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Johan Ludvig Heiberg (historian)

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Johan Ludvig Heiberg (historian)

J. L. Heiberg
J. L. Heiberg in 1918

Johan Ludvig Heiberg (27 November 1854 – 4 January 1928) was a Danish philologist and historian. He is best known for his discovery of previously unknown texts in the Archimedes Palimpsest, and for his edition of Euclid's Elements that T. L. Heath translated into English. He also published an edition of Ptolemy's Almagest.

Heiberg was born in [1] Heiberg was Professor of Classical Philology at the University of Copenhagen from 1896 until 1924. Among his more than 200 publications were editions of the works of Archimedes (1880 and 1912), Euclid (with Heinrich Menge) (1883–1916), Apollonius of Perga (1891–93), Serenus of Antinouplis (1896), Ptolemy (1898/1903), and Hero of Alexandria (1899). Many of his editions are still in use today.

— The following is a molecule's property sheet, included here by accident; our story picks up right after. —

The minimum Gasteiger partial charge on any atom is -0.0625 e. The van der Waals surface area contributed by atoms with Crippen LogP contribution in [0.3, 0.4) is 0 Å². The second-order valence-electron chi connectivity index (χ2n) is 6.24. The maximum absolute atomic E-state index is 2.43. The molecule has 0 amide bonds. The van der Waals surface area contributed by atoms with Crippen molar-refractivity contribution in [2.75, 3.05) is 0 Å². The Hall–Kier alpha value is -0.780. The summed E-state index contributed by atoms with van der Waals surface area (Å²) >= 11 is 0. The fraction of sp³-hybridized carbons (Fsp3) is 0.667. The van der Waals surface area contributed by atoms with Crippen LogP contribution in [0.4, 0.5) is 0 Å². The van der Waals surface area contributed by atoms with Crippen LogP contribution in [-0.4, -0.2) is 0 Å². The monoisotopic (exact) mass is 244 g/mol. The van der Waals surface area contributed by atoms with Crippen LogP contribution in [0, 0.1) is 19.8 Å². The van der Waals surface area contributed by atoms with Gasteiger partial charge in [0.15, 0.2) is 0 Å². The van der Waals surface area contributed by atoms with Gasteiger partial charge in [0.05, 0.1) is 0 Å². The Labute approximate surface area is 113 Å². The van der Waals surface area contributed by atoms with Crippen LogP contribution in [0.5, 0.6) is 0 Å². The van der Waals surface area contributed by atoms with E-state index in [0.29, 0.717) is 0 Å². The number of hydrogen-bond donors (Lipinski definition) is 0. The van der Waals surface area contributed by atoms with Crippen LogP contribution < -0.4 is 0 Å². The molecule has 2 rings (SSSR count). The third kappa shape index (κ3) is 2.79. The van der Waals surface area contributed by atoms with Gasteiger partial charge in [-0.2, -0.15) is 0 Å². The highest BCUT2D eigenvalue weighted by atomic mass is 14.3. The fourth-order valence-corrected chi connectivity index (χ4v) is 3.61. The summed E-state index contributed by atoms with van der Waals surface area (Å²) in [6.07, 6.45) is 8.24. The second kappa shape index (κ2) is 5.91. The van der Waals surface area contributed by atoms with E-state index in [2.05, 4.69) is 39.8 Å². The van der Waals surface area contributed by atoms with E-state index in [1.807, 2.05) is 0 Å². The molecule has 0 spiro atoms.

The French Academy of Sciences awarded him the Prix Binoux for 1912.[2]

Archimedes Palimpsest

Heiberg inspected the vellum manuscript in Constantinople in 1906, and realized that it contained mathematical works by Archimedes that were unknown to scholars at the time.

Heiberg's examination of the manuscript was with the naked eye only, while modern analysis of the texts has employed x-ray and ultraviolet light. The Archimedes Palimpsest is currently stored at the Walters Art Museum in Baltimore, Maryland.

His sister married biochemist Max Henius.

References

  1. ^ http://genealogy.munthe.net/database/g0004629.html#I3348
  2. ^ "Séance du 16 décembre". Le Moniteur scientifique du Doctor Quesneville: p. 135. February 1913. 

External links

  • The Archimedes Palimpsest at the Walters Art Museum
  • PDF scans of Heiberg's edition of the works of Archimedes, now in the public domain (in Classical Greek)
  • PDF scans of Heiberg's edition of Ptolemy's Almagest (in Classical Greek)
  • How do we know about Greek mathematics?
  • How do we know about Greek mathematicians?
  • Eureka! 1,000-year-old text by Greek maths genius Archimedes goes on display Daily Mail, October 18, 2011.
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